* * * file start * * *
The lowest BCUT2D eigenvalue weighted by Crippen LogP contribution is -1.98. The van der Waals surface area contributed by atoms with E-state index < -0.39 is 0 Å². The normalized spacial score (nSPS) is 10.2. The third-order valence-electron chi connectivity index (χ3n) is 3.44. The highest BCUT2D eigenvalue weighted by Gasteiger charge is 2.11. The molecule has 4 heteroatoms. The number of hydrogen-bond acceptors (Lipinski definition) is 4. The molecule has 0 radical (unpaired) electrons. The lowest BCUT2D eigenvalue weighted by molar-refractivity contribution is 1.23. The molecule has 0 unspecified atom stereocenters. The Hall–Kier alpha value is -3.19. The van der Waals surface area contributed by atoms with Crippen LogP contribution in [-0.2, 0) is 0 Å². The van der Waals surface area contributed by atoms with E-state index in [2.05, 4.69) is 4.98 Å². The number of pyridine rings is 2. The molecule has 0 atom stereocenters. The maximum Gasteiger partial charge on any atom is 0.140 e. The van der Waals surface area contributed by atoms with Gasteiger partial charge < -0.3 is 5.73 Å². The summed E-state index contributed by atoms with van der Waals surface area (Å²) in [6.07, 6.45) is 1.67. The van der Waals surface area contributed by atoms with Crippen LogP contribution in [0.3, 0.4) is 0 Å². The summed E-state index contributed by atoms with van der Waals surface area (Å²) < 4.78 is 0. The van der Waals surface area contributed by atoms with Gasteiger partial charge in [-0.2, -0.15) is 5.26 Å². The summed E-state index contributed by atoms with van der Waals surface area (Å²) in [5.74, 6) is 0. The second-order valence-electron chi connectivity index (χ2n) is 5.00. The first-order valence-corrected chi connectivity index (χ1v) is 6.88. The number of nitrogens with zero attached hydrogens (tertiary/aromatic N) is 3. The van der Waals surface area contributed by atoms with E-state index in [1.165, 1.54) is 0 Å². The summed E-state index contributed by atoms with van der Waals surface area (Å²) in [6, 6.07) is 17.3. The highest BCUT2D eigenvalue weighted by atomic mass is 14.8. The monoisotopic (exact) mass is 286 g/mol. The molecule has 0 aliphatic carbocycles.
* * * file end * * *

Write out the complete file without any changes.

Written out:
The lowest BCUT2D eigenvalue weighted by Crippen LogP contribution is -1.98. The van der Waals surface area contributed by atoms with E-state index < -0.39 is 0 Å². The normalized spacial score (nSPS) is 10.2. The third-order valence-electron chi connectivity index (χ3n) is 3.44. The highest BCUT2D eigenvalue weighted by Gasteiger charge is 2.11. The molecule has 4 heteroatoms. The number of hydrogen-bond acceptors (Lipinski definition) is 4. The molecule has 0 radical (unpaired) electrons. The lowest BCUT2D eigenvalue weighted by molar-refractivity contribution is 1.23. The molecule has 0 unspecified atom stereocenters. The Hall–Kier alpha value is -3.19. The van der Waals surface area contributed by atoms with Crippen LogP contribution in [-0.2, 0) is 0 Å². The van der Waals surface area contributed by atoms with E-state index in [2.05, 4.69) is 4.98 Å². The number of pyridine rings is 2. The molecule has 0 atom stereocenters. The maximum Gasteiger partial charge on any atom is 0.140 e. The van der Waals surface area contributed by atoms with Gasteiger partial charge < -0.3 is 5.73 Å². The summed E-state index contributed by atoms with van der Waals surface area (Å²) in [6.07, 6.45) is 1.67. The van der Waals surface area contributed by atoms with Crippen LogP contribution in [0.3, 0.4) is 0 Å². The summed E-state index contributed by atoms with van der Waals surface area (Å²) < 4.78 is 0. The van der Waals surface area contributed by atoms with Gasteiger partial charge in [-0.2, -0.15) is 5.26 Å². The summed E-state index contributed by atoms with van der Waals surface area (Å²) in [5.74, 6) is 0. The second-order valence-electron chi connectivity index (χ2n) is 5.00. The first-order valence-corrected chi connectivity index (χ1v) is 6.88. The number of nitrogens with zero attached hydrogens (tertiary/aromatic N) is 3. The van der Waals surface area contributed by atoms with E-state index in [1.165, 1.54) is 0 Å². The summed E-state index contributed by atoms with van der Waals surface area (Å²) in [6, 6.07) is 17.3. The highest BCUT2D eigenvalue weighted by atomic mass is 14.8. The monoisotopic (exact) mass is 286 g/mol. The molecule has 0 aliphatic carbocycles.